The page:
Originally Posted by SDW2001
The problem with this post is the same as Paul's statements and positions: There are elements of truth to it. Is the military-industrial complex too large and too influential? Yes. Do we get involved in too many things militarily? Yes. Do we need to restructure and reduce our oversees footprint? Yes. Do we stoke anti-Americanism with certain actions? Yes.
The size and reach of the (US) military industrial complex in relation to the US economy as a whole is a problem of disproportion that is way beyond solution. Since WWII (courtesy of the USSR threat, both the real and imaginary components), we have piled so much emphasis on "defense", "security" and related war products that in order to sustain some justification on the part of the public perception, this sector has had to be actively and perpetually engaged.
When the Communist Bloc self-imploded around 1990, the US was left high and dry, with a defense capability geared to taking on an "aggressive global superpower", which in a matter of weeks became an unsellable threat as they abandoned communism. We were all "dressed up, with nowhere to go". This was a problem: the defense sector needed
a replacement that was equal in threat-stature to Hitler/Japan, or the USSR.
The US response to the changed geopolitical situation could have fallen anywhere in a spectrum with the two extremes: (a) Scaling down the US defense sector to be in proportion the reduced threat, all the way to (b) Maintaining or even accelerating the pace of growth of the defense sector.
Option (a) was a no go for politicians at state and federal levels, regardless of political leanings. So many jobs and businesses and communities throughout the country depend on the military industrial complex and related goods and services. Scaling back to this extent, cutting defense spending etc. etc. would have caused an economic melt-down, bankrupting countless businesses, throwing millions of people out of work, and trashing our trade balance.
As we all know, Option (b) was the way to go, for all of our sakes, like it or not. It just required the defense sector finding "somewhere to hang its hat" in order to maintain the public trust and justification for such astronomical expenditure.
But that's where the wheels come off. Our own security would be dramatically affected in the short and long term by drastic military cuts, bringing all the troops home, by closing our foreign bases and by following the non-aggression principle.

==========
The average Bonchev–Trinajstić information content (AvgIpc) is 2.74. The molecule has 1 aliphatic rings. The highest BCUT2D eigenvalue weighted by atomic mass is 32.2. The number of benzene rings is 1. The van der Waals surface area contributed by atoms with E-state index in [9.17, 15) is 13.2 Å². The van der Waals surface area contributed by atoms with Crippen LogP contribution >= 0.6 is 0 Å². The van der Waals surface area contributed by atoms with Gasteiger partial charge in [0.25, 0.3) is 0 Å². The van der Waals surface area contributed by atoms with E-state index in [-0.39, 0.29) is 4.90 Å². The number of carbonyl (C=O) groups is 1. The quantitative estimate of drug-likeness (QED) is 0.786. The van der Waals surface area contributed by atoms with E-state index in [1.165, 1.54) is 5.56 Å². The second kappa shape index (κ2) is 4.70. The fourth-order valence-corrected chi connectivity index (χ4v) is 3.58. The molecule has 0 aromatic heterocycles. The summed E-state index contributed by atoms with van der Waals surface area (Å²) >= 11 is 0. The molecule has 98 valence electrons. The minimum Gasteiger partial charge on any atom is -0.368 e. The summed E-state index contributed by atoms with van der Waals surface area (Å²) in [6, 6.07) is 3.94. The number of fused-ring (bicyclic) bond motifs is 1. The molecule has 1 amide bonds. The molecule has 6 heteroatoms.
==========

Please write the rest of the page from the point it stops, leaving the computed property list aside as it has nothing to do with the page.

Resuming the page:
If it were possible to scale down overseas military reach, it would have be done very slowly and gradually... perhaps starting with Western Europe?
The world would burn, and it would bite us in the butt eventually. Terrorists would not stop targeting America and Americans.
Really? According to many historians, terrorists have targeted America and American interests on account of the complete opposite of what you are suggesting... ie US troops being stationed in Saudi Arabia, for example.
Iran would not halt it's nuclear ambitions, nor would North Korea.
What is potentially more dangerous? A nuclear capable, but relatively stable Iran, or an Iran transformed into chaos through war, millions of angry young men, and the entire Islamic world alongside, enraged, yet again, with America, the West (and Israel?).
More people would go hungry without our foreign aide.
Is that a valid parameter in the world of realpolitik?
Russia would grow in power and influence. All of things are bad, and all would happen while we sat there and watched.
Russia is already growing in power and influence, after being broke and overrun with organized crime. Russia's recovery will happen regardless.
The bottom line is the world is better with our influence, as is our own security. That's what Ron Paul his supporters don't get.
"Our influence".... there is the $multi-trillion issue. What kind of influence should the US have in the world? Respecting us for our strength and our commitment to rights and freedom? Or fearing us and hating us? Our image in the world is moving relentlessly from former to the latter, and as mentioned in the first paragraphs, we have no choice.
It's a done deal.... the "horse bolted the stable" decades ago and he's now a bleached skeleton somewhere in a distant creek bed. The only course open to us, to maintain a stable America, is a form of velvet-gloved totalitarianism. Thankfully, we are a huge country and its physical size will mitigate the effects of such on the public, perhaps to the extent that for many in rural and sparsely populated areas, life will go on pretty much as normal.